Mage: the Awakening
Mage does magic well in that you have powers based on core elements of magic rather than individual spells which allows a person to be quite innovative in how they use their magic. A person with the Forces Arcanum can do anything using Forces up to a certain amount of versatility dependent on how many ranks in Forces you actually have. Individual spells, called rots, are magic uses that are more specialised and which you have practised enough to get down to a fine art form. Rotes can therefore be given as rewards for exploring locations, studying grimoires and helping out fellow mages without interrupting the levelling process. You could make them free, in order to really motivate the players, or allow experience point purchases of things that you would otherwise guard access to. One of the great things about Mage magic, too, is that the downside for magic involves the magic going haywire - which can inspire stories in and of itself.
Vampire: the Reckoning, Werewolf: the Forsaken and Geist
These genres all have a form of magical ceremony on top of their innate powers. Since their innate powers (some of which need to be purchased separately like Disciplines) are both specific and powerful they give a real sense of being mythic. A Gangrel who unsheathes their claws and a Daeva who captures attention with Awe are both really emphasising the themes and mood of their respective clans which can give a scene involving them an added potency. The actual ceremonies they each have (Cruac, Rites, Ceremonies) are also richly drawn and generally require some sort of ceremonial action to utilise that reinforces the type of magic invoked. Cruac requires the sacrifice of one's own blood. Ceremonies which require the use of a scrying mirror that has once reflected the target of which involves giving a cigarette (or flask of liquor) to someone in order to get them to really open up about the deceased provides power to certain archetypal tropes which really gives a sense of a more urban and modern form of magic.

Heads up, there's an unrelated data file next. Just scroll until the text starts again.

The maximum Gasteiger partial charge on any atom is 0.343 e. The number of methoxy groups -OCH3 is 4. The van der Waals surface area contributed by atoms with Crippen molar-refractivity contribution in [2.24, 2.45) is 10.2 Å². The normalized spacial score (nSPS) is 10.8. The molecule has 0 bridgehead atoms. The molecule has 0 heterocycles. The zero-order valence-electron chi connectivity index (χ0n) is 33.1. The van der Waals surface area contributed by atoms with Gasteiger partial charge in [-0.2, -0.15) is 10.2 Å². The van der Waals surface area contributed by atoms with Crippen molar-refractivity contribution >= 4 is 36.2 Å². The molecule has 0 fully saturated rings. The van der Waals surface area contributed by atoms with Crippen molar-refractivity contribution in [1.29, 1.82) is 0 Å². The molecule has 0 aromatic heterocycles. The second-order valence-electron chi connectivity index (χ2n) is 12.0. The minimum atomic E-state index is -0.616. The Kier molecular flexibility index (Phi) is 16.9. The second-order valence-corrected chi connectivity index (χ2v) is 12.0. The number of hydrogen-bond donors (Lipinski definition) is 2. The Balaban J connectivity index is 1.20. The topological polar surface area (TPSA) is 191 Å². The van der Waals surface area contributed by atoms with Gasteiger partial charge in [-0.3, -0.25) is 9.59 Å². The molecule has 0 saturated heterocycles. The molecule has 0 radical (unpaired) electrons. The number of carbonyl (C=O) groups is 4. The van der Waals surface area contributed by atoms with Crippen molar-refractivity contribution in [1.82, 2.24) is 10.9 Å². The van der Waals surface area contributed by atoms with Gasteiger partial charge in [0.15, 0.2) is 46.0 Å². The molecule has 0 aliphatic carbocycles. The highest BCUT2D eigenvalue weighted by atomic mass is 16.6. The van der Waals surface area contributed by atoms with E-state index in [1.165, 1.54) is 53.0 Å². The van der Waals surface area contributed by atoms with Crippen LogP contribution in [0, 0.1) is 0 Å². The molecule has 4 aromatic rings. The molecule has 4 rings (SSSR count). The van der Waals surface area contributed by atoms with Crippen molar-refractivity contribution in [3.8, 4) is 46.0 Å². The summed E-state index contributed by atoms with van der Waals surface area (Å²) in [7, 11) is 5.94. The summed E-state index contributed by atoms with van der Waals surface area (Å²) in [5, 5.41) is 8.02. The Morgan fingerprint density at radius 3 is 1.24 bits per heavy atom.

Pathfinder and Dungeons & Dragons
The main thing I like about these systems is the use of verbal, somatic and material components. I once created a sorcerer where I listed out all of her spells and came up with a fitting Latin phrase as a verbal component for each spell. Pathfinder goes one better by listing out the material components for each and every spell which helps those trying to describe their spell casting. The main problem here is that most players aren't going to make that kind of effort nor will most Dungeon Masters, which is a shame, since it's a brilliant way to evoke casting in these systems.
Call of Cthulhu
The spells in this game all come with a heavy cost. As the mundane laws of our world are what helps keep us sane and awareness that such laws are false, fragile and easily broken can damage our puny little minds, so can bending those laws ourselves injure our sanity. In some cases the spells even have a cost in POW. Some of the spells describe ceremonial activities or relics that are required and that just adds to the sense of occultism. Due to the spells' power and cost, they are unlikely to be used by players with any degree of regularity and so each spell use feels important and memorable.
What about you guys? Dealt with magic systems that seemed to capture that occulty feeling more than others? If so, what made them feel so good?